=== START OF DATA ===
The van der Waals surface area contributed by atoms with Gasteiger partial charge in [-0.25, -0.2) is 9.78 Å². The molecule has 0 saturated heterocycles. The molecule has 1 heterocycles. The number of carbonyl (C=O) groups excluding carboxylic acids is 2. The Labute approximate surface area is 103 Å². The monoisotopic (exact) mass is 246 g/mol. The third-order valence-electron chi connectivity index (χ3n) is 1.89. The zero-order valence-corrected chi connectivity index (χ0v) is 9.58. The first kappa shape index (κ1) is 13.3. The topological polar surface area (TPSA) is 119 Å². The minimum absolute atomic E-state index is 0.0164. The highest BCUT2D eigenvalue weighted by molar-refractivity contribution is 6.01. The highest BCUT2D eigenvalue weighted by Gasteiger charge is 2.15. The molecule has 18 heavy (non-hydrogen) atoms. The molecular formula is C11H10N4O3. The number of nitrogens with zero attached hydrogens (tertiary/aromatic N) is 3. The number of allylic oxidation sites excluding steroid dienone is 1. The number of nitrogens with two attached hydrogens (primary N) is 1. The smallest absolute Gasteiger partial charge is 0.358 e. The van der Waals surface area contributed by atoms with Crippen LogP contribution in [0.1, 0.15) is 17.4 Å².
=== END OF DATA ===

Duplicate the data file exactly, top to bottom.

The van der Waals surface area contributed by atoms with Gasteiger partial charge in [-0.25, -0.2) is 9.78 Å². The molecule has 0 saturated heterocycles. The molecule has 1 heterocycles. The number of carbonyl (C=O) groups excluding carboxylic acids is 2. The Labute approximate surface area is 103 Å². The monoisotopic (exact) mass is 246 g/mol. The third-order valence-electron chi connectivity index (χ3n) is 1.89. The zero-order valence-corrected chi connectivity index (χ0v) is 9.58. The first kappa shape index (κ1) is 13.3. The topological polar surface area (TPSA) is 119 Å². The minimum absolute atomic E-state index is 0.0164. The highest BCUT2D eigenvalue weighted by molar-refractivity contribution is 6.01. The highest BCUT2D eigenvalue weighted by Gasteiger charge is 2.15. The molecule has 18 heavy (non-hydrogen) atoms. The molecular formula is C11H10N4O3. The number of nitrogens with zero attached hydrogens (tertiary/aromatic N) is 3. The number of allylic oxidation sites excluding steroid dienone is 1. The number of nitrogens with two attached hydrogens (primary N) is 1. The smallest absolute Gasteiger partial charge is 0.358 e. The van der Waals surface area contributed by atoms with Crippen LogP contribution in [0.1, 0.15) is 17.4 Å².